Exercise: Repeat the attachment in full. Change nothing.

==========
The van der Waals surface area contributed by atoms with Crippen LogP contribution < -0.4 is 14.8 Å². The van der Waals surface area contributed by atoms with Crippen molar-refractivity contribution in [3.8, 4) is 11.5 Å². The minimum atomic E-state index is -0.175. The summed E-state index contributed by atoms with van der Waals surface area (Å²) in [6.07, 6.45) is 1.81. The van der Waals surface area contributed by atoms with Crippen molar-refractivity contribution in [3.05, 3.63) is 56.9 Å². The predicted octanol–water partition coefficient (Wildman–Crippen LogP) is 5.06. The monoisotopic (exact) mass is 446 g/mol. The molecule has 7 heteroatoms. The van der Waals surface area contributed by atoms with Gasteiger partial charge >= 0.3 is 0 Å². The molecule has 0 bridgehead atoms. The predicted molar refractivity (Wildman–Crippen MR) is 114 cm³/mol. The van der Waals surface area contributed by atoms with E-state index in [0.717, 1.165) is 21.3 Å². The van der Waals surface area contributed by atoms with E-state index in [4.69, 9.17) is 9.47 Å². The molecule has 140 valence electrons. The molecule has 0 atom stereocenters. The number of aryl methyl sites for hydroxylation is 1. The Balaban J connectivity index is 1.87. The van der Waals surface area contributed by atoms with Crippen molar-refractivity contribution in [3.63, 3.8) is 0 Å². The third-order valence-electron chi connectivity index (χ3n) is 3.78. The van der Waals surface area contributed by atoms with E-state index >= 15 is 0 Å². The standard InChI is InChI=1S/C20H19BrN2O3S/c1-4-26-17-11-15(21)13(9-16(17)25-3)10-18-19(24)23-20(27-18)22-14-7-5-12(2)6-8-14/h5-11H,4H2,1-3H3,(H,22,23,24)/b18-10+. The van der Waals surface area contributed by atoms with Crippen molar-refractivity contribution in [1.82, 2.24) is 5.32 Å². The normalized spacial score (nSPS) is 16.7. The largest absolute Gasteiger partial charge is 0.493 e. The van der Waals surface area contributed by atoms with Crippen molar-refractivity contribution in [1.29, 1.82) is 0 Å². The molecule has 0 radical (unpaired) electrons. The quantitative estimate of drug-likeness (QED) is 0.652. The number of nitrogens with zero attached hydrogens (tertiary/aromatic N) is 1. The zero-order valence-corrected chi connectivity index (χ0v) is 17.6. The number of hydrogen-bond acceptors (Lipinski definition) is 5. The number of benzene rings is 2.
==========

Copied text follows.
The van der Waals surface area contributed by atoms with Crippen LogP contribution < -0.4 is 14.8 Å². The van der Waals surface area contributed by atoms with Crippen molar-refractivity contribution in [3.8, 4) is 11.5 Å². The minimum atomic E-state index is -0.175. The summed E-state index contributed by atoms with van der Waals surface area (Å²) in [6.07, 6.45) is 1.81. The van der Waals surface area contributed by atoms with Crippen molar-refractivity contribution in [3.05, 3.63) is 56.9 Å². The predicted octanol–water partition coefficient (Wildman–Crippen LogP) is 5.06. The monoisotopic (exact) mass is 446 g/mol. The molecule has 7 heteroatoms. The van der Waals surface area contributed by atoms with Gasteiger partial charge >= 0.3 is 0 Å². The molecule has 0 bridgehead atoms. The predicted molar refractivity (Wildman–Crippen MR) is 114 cm³/mol. The van der Waals surface area contributed by atoms with E-state index in [0.717, 1.165) is 21.3 Å². The van der Waals surface area contributed by atoms with E-state index in [4.69, 9.17) is 9.47 Å². The molecule has 140 valence electrons. The molecule has 0 atom stereocenters. The number of aryl methyl sites for hydroxylation is 1. The Balaban J connectivity index is 1.87. The van der Waals surface area contributed by atoms with Crippen molar-refractivity contribution in [3.63, 3.8) is 0 Å². The third-order valence-electron chi connectivity index (χ3n) is 3.78. The van der Waals surface area contributed by atoms with E-state index >= 15 is 0 Å². The standard InChI is InChI=1S/C20H19BrN2O3S/c1-4-26-17-11-15(21)13(9-16(17)25-3)10-18-19(24)23-20(27-18)22-14-7-5-12(2)6-8-14/h5-11H,4H2,1-3H3,(H,22,23,24)/b18-10+. The van der Waals surface area contributed by atoms with Crippen molar-refractivity contribution in [1.82, 2.24) is 5.32 Å². The normalized spacial score (nSPS) is 16.7. The largest absolute Gasteiger partial charge is 0.493 e. The van der Waals surface area contributed by atoms with Crippen molar-refractivity contribution in [1.29, 1.82) is 0 Å². The molecule has 0 radical (unpaired) electrons. The quantitative estimate of drug-likeness (QED) is 0.652. The number of nitrogens with zero attached hydrogens (tertiary/aromatic N) is 1. The zero-order valence-corrected chi connectivity index (χ0v) is 17.6. The number of hydrogen-bond acceptors (Lipinski definition) is 5. The number of benzene rings is 2.